- Debt management plans can be costly. You may have to pay a set-up fee as well as monthly maintenance fees.
- A debt management plan will usually take longer to repay your debts than if you were to make the minimum monthly payments. This means that you will end up paying more in interest over the life of the debt.
- Enrolling in a debt management plan will have a negative impact on your credit score as it will appear on your credit report.
Will My Credit Report & Score Be Affected?
Enrolling in a debt management plan will have a negative impact on your credit report and score. The debt management program will appear as a ‘DMP’ on your credit report. While the industry claims that this is not as serious as other items such as bankruptcy or consumer proposal, our experience in speaking with those who have participated in these programs show they have faced similar challenges as those who have filed bankruptcy or consumer proposals.
Furthermore, enrolling in a debt management program may prevent you from getting new lines of credit, such as a mortgage or car loan, as creditors may view you as a high-risk borrower.
You May Have Other Options
If you are struggling with debt, there are other debt relief options available that may be better suited for your situation. These options include:
- Do-it-yourself debt repayment, sometimes referred to as DIY debt solutions.
- Contacting your creditors directly and asking for assistance yourself.
- A consumer proposal (often referred to as a debt settlement program)
If you are unsure of which option is best for you, we recommend speaking with a Licensed Insolvency Trustee (“LIT”). They will review your unique financial situation and provide you with the best options available to help you get out of debt. Feel free to also check out our article on 10 ways to pay off debt faster.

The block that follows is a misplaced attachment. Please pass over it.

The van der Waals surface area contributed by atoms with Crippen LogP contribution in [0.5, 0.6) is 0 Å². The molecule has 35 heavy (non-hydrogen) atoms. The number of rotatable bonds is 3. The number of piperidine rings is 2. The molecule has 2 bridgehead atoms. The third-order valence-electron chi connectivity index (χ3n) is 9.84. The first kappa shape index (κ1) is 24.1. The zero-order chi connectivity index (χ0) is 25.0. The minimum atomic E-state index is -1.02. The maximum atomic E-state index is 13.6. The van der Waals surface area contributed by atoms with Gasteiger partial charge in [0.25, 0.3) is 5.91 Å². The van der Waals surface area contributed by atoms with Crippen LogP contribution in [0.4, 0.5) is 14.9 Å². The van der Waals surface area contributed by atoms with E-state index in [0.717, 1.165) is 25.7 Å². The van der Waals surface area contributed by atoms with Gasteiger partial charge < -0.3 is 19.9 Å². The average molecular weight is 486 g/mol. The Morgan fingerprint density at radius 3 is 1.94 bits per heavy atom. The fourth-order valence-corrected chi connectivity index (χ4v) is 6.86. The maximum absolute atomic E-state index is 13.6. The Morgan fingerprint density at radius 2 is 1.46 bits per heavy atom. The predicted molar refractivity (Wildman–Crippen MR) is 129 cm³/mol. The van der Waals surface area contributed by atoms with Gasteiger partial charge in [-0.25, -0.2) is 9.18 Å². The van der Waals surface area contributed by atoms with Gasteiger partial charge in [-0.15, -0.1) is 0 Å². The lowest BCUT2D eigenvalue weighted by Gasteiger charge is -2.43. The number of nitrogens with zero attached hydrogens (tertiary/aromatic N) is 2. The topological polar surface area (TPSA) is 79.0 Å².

Debt Management Plan vs Consumer Proposal
A consumer proposal (oftentimes incorrectly referred to as a Government Debt Relief Program) is a legal process governed by the Bankruptcy and Insolvency Act. A consumer proposal can only be filed by a Licensed Insolvency Trustee and offers a number of advantages over a debt management plan including:
- A consumer proposal can cut your debt by up to 80%.
- Your creditors are legally bound by the terms of the consumer proposal, if accepted – they cannot refuse to participate or change the terms of the agreement if you keep up your end of the bargain.
- The interest on your debt stops accruing as soon as the consumer proposal is filed.
- You make one affordable monthly payment to the LIT who then distributes the funds to your creditors.
- A consumer proposal can only last a maximum of 60 months (5 years) – meaning you will be debt-free sooner than if you were to enroll in a debt management plan.
- Consumer proposals are generally less severe then a personal bankruptcy, learn about the 9 reasons to file for a consumer proposal over a bankruptcy.